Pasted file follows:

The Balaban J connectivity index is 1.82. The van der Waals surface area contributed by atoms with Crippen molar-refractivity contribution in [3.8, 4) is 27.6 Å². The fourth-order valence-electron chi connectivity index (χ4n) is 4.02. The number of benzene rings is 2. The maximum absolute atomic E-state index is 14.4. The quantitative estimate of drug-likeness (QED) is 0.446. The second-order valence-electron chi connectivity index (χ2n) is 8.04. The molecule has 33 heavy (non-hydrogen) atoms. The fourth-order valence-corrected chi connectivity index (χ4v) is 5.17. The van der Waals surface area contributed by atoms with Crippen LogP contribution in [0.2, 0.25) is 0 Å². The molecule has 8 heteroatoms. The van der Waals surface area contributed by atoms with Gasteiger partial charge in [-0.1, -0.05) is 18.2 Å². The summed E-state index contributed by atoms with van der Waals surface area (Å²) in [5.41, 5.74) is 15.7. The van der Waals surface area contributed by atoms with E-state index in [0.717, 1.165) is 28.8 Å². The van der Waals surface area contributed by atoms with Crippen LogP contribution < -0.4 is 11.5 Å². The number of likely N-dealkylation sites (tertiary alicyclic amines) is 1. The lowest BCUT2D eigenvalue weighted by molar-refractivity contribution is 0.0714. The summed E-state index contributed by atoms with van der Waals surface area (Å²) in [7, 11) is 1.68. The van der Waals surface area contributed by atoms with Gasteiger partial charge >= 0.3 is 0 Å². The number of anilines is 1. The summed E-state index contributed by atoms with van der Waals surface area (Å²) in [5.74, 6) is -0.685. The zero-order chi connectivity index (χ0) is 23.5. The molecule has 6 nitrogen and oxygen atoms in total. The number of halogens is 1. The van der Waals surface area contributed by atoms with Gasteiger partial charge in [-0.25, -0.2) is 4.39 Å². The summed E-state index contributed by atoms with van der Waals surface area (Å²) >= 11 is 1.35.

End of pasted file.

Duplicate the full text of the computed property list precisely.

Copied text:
The Balaban J connectivity index is 1.82. The van der Waals surface area contributed by atoms with Crippen molar-refractivity contribution in [3.8, 4) is 27.6 Å². The fourth-order valence-electron chi connectivity index (χ4n) is 4.02. The number of benzene rings is 2. The maximum absolute atomic E-state index is 14.4. The quantitative estimate of drug-likeness (QED) is 0.446. The second-order valence-electron chi connectivity index (χ2n) is 8.04. The molecule has 33 heavy (non-hydrogen) atoms. The fourth-order valence-corrected chi connectivity index (χ4v) is 5.17. The van der Waals surface area contributed by atoms with Crippen LogP contribution in [0.2, 0.25) is 0 Å². The molecule has 8 heteroatoms. The van der Waals surface area contributed by atoms with Gasteiger partial charge in [-0.1, -0.05) is 18.2 Å². The summed E-state index contributed by atoms with van der Waals surface area (Å²) in [5.41, 5.74) is 15.7. The van der Waals surface area contributed by atoms with E-state index in [0.717, 1.165) is 28.8 Å². The van der Waals surface area contributed by atoms with Crippen LogP contribution < -0.4 is 11.5 Å². The number of likely N-dealkylation sites (tertiary alicyclic amines) is 1. The lowest BCUT2D eigenvalue weighted by molar-refractivity contribution is 0.0714. The summed E-state index contributed by atoms with van der Waals surface area (Å²) in [7, 11) is 1.68. The van der Waals surface area contributed by atoms with Gasteiger partial charge >= 0.3 is 0 Å². The number of anilines is 1. The summed E-state index contributed by atoms with van der Waals surface area (Å²) in [5.74, 6) is -0.685. The zero-order chi connectivity index (χ0) is 23.5. The molecule has 6 nitrogen and oxygen atoms in total. The number of halogens is 1. The van der Waals surface area contributed by atoms with Gasteiger partial charge in [-0.25, -0.2) is 4.39 Å². The summed E-state index contributed by atoms with van der Waals surface area (Å²) >= 11 is 1.35.